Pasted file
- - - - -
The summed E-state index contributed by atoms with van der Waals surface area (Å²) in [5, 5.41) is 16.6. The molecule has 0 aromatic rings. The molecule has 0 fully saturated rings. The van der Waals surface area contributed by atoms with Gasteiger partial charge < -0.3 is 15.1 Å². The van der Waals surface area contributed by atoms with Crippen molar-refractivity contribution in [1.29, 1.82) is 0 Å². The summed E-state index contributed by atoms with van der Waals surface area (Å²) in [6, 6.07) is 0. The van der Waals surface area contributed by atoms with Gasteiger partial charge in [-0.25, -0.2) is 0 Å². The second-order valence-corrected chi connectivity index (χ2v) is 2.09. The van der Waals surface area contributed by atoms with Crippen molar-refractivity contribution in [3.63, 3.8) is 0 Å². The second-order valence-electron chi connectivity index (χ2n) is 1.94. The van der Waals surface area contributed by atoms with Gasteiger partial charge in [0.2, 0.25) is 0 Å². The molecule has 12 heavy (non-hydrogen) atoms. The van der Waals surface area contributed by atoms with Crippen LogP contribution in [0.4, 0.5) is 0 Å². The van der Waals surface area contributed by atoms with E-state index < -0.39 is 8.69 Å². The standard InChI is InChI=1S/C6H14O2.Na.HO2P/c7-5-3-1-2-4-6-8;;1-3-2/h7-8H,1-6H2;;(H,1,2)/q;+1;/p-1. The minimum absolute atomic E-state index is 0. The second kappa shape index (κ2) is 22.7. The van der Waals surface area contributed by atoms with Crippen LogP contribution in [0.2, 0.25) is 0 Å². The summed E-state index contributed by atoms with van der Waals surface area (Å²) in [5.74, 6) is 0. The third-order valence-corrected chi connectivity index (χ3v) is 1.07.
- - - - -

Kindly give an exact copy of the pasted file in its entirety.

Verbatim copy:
The summed E-state index contributed by atoms with van der Waals surface area (Å²) in [5, 5.41) is 16.6. The molecule has 0 aromatic rings. The molecule has 0 fully saturated rings. The van der Waals surface area contributed by atoms with Gasteiger partial charge < -0.3 is 15.1 Å². The van der Waals surface area contributed by atoms with Crippen molar-refractivity contribution in [1.29, 1.82) is 0 Å². The summed E-state index contributed by atoms with van der Waals surface area (Å²) in [6, 6.07) is 0. The van der Waals surface area contributed by atoms with Gasteiger partial charge in [-0.25, -0.2) is 0 Å². The second-order valence-corrected chi connectivity index (χ2v) is 2.09. The van der Waals surface area contributed by atoms with Crippen molar-refractivity contribution in [3.63, 3.8) is 0 Å². The second-order valence-electron chi connectivity index (χ2n) is 1.94. The van der Waals surface area contributed by atoms with Gasteiger partial charge in [0.2, 0.25) is 0 Å². The molecule has 12 heavy (non-hydrogen) atoms. The van der Waals surface area contributed by atoms with Crippen LogP contribution in [0.4, 0.5) is 0 Å². The van der Waals surface area contributed by atoms with E-state index < -0.39 is 8.69 Å². The standard InChI is InChI=1S/C6H14O2.Na.HO2P/c7-5-3-1-2-4-6-8;;1-3-2/h7-8H,1-6H2;;(H,1,2)/q;+1;/p-1. The minimum absolute atomic E-state index is 0. The second kappa shape index (κ2) is 22.7. The van der Waals surface area contributed by atoms with Crippen LogP contribution in [0.2, 0.25) is 0 Å². The summed E-state index contributed by atoms with van der Waals surface area (Å²) in [5.74, 6) is 0. The third-order valence-corrected chi connectivity index (χ3v) is 1.07.